A 31-year-long murder mystery has been solved in Germany after the alleged victim turned up alive and well.
Petra Pazsitka, then a 24-year-old computer science student, disappeared from her home in Braunschweig without a trace in 1984 and was officially declared dead five years later.
Although her body was never found, suspicion fell on a man who had previously raped and murdered a 14-year-old girl in the area, who confessed to her murder before later withdrawing the statement.
The following video shows a 1985 reconstruction of Petra's disappearance
Extensive manhunts and searches were called off and the case went cold, until police more than 200 miles away got a routine call to a burglary in Düsseldorf on 11 September.
They arrived to find Petra, now 55 and going under the alias of Mrs Schneider. She confessed her real name after being asked for identification and detectives’ investigations have since proved her incredible story.
A spokesperson for Braunschweig and Wolfsburg Police said she claimed she had lived in several cities in western Germany for the past three decades, under false names and without official documents.
He added: “As to the motive of her disappearance, she gave no explanation, and expressly said that she continues to want no contact with the public or her family.”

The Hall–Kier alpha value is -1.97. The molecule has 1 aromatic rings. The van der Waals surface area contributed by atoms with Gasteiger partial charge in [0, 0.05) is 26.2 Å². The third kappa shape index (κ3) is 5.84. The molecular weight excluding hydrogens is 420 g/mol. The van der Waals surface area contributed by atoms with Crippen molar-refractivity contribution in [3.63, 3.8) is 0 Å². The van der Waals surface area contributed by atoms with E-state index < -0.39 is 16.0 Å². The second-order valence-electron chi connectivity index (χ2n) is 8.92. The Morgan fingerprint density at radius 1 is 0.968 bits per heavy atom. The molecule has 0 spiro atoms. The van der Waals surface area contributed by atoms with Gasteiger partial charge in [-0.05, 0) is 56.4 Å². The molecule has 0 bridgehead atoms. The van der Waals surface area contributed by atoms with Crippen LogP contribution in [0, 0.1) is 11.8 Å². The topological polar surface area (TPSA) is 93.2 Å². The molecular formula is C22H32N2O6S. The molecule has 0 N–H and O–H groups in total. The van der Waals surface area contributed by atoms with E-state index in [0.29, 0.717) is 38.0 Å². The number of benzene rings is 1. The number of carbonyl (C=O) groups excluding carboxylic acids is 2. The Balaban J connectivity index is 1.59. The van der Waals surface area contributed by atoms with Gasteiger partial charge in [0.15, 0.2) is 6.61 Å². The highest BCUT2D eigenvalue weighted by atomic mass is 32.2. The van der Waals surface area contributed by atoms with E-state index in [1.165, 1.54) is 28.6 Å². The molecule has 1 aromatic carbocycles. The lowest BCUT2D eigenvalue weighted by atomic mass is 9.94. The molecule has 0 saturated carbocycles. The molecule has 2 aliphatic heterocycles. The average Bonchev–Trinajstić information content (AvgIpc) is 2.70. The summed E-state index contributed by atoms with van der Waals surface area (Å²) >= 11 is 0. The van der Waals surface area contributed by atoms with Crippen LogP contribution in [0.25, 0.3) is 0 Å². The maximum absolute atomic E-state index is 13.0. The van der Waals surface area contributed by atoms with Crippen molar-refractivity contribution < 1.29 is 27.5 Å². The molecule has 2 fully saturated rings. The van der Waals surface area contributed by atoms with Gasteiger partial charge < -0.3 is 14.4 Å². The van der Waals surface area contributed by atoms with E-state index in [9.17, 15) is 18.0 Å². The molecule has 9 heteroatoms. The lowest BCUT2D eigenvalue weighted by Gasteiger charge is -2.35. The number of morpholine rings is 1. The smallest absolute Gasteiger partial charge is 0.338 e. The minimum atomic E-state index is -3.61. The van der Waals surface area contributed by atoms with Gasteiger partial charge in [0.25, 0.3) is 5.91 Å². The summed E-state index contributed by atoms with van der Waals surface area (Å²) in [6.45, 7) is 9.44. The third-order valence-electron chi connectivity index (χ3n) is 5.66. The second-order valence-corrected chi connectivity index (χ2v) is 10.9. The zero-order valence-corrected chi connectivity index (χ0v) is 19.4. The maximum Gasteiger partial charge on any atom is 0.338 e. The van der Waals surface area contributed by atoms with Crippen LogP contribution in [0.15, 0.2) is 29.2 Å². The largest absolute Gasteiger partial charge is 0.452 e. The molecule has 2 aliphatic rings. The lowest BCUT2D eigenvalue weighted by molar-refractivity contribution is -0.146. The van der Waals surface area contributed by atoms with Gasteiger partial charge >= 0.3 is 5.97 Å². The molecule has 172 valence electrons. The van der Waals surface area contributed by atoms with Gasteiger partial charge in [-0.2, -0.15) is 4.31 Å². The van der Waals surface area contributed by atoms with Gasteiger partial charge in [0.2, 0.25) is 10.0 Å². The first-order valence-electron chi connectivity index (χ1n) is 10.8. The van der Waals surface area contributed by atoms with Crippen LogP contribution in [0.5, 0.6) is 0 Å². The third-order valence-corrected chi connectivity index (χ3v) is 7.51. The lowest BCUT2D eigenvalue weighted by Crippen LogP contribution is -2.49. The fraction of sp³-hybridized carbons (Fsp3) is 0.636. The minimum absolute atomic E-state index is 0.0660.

On 26 July 1984, Petra left her student flat in Braunschweig, going to a shop, then to the dentist, before boarding a bus supposedly on the way to her parents' house. But she never arrived.
As the mystery continued, her case was feared on the German version of Crimewatch, Aktenzeichen XY…ungelöst as searches dwindled but no one came forward with information.
Joachim Grande, a spokesperson for police in Braunschweig, told NBC News Petra appeared to have carefully concealed her true identity.
“She did not even have a bank account and paid all her bills cash,” he said. “Her father passed away a few years ago, but her brother and mother were in shock and tears when they heard the news.”
Prosecutors do not believe Petra has committed a criminal offence but she must now be officially declared alive and properly registered with German authorities.Reuse content